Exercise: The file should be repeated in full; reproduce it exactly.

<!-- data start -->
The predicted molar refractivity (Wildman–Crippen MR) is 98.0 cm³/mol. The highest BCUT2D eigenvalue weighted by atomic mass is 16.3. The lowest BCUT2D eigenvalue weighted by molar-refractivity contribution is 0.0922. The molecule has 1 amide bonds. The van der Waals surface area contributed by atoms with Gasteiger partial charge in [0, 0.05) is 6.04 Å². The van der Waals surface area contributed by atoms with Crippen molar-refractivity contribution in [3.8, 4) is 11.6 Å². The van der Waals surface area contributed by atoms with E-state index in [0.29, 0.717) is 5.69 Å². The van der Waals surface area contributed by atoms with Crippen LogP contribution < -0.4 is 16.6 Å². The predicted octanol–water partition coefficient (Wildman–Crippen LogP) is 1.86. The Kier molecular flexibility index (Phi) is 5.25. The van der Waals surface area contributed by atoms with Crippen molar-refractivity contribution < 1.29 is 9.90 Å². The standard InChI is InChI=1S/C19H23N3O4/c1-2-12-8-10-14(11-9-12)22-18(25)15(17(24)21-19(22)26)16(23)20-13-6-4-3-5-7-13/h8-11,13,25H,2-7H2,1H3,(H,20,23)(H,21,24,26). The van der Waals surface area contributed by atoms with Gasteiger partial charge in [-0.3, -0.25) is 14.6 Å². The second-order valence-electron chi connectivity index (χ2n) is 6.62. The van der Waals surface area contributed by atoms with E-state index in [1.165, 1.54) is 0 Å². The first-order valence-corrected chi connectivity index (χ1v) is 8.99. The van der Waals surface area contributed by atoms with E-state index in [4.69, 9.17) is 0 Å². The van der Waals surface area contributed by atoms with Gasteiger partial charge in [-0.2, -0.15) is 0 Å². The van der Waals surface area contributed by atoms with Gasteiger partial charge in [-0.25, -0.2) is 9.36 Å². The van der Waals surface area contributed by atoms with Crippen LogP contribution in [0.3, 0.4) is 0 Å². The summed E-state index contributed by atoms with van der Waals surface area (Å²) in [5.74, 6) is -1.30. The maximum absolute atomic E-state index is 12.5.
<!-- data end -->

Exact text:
The predicted molar refractivity (Wildman–Crippen MR) is 98.0 cm³/mol. The highest BCUT2D eigenvalue weighted by atomic mass is 16.3. The lowest BCUT2D eigenvalue weighted by molar-refractivity contribution is 0.0922. The molecule has 1 amide bonds. The van der Waals surface area contributed by atoms with Gasteiger partial charge in [0, 0.05) is 6.04 Å². The van der Waals surface area contributed by atoms with Crippen molar-refractivity contribution in [3.8, 4) is 11.6 Å². The van der Waals surface area contributed by atoms with E-state index in [0.29, 0.717) is 5.69 Å². The van der Waals surface area contributed by atoms with Crippen LogP contribution < -0.4 is 16.6 Å². The predicted octanol–water partition coefficient (Wildman–Crippen LogP) is 1.86. The Kier molecular flexibility index (Phi) is 5.25. The van der Waals surface area contributed by atoms with Crippen molar-refractivity contribution < 1.29 is 9.90 Å². The standard InChI is InChI=1S/C19H23N3O4/c1-2-12-8-10-14(11-9-12)22-18(25)15(17(24)21-19(22)26)16(23)20-13-6-4-3-5-7-13/h8-11,13,25H,2-7H2,1H3,(H,20,23)(H,21,24,26). The van der Waals surface area contributed by atoms with Gasteiger partial charge in [-0.3, -0.25) is 14.6 Å². The second-order valence-electron chi connectivity index (χ2n) is 6.62. The van der Waals surface area contributed by atoms with E-state index in [1.165, 1.54) is 0 Å². The first-order valence-corrected chi connectivity index (χ1v) is 8.99. The van der Waals surface area contributed by atoms with E-state index in [4.69, 9.17) is 0 Å². The van der Waals surface area contributed by atoms with Gasteiger partial charge in [-0.2, -0.15) is 0 Å². The van der Waals surface area contributed by atoms with Gasteiger partial charge in [-0.25, -0.2) is 9.36 Å². The van der Waals surface area contributed by atoms with Crippen LogP contribution in [0.3, 0.4) is 0 Å². The summed E-state index contributed by atoms with van der Waals surface area (Å²) in [5.74, 6) is -1.30. The maximum absolute atomic E-state index is 12.5.